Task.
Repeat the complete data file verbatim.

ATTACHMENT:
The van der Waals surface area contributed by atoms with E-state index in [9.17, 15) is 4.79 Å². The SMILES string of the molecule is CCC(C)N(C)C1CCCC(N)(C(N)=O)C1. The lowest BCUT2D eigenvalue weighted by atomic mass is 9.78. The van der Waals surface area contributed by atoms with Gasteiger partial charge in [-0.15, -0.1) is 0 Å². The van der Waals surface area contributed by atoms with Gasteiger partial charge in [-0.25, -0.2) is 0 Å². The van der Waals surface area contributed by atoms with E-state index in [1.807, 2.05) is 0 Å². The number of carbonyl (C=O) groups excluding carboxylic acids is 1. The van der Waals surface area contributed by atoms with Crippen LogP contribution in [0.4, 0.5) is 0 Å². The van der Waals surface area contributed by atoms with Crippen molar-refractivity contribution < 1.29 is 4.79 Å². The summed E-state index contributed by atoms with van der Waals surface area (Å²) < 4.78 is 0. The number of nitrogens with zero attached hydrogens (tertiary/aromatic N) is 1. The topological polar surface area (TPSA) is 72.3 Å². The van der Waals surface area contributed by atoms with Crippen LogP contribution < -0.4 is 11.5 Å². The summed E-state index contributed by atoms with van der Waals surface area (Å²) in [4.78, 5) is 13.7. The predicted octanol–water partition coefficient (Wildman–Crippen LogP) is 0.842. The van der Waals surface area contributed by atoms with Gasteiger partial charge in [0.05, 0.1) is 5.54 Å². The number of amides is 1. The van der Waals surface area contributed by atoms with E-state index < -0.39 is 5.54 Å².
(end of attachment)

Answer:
The van der Waals surface area contributed by atoms with E-state index in [9.17, 15) is 4.79 Å². The SMILES string of the molecule is CCC(C)N(C)C1CCCC(N)(C(N)=O)C1. The lowest BCUT2D eigenvalue weighted by atomic mass is 9.78. The van der Waals surface area contributed by atoms with Gasteiger partial charge in [-0.15, -0.1) is 0 Å². The van der Waals surface area contributed by atoms with Gasteiger partial charge in [-0.25, -0.2) is 0 Å². The van der Waals surface area contributed by atoms with E-state index in [1.807, 2.05) is 0 Å². The number of carbonyl (C=O) groups excluding carboxylic acids is 1. The van der Waals surface area contributed by atoms with Crippen LogP contribution in [0.4, 0.5) is 0 Å². The van der Waals surface area contributed by atoms with Crippen molar-refractivity contribution < 1.29 is 4.79 Å². The summed E-state index contributed by atoms with van der Waals surface area (Å²) < 4.78 is 0. The number of nitrogens with zero attached hydrogens (tertiary/aromatic N) is 1. The topological polar surface area (TPSA) is 72.3 Å². The van der Waals surface area contributed by atoms with Crippen LogP contribution < -0.4 is 11.5 Å². The summed E-state index contributed by atoms with van der Waals surface area (Å²) in [4.78, 5) is 13.7. The predicted octanol–water partition coefficient (Wildman–Crippen LogP) is 0.842. The van der Waals surface area contributed by atoms with Gasteiger partial charge in [0.05, 0.1) is 5.54 Å². The number of amides is 1. The van der Waals surface area contributed by atoms with E-state index < -0.39 is 5.54 Å².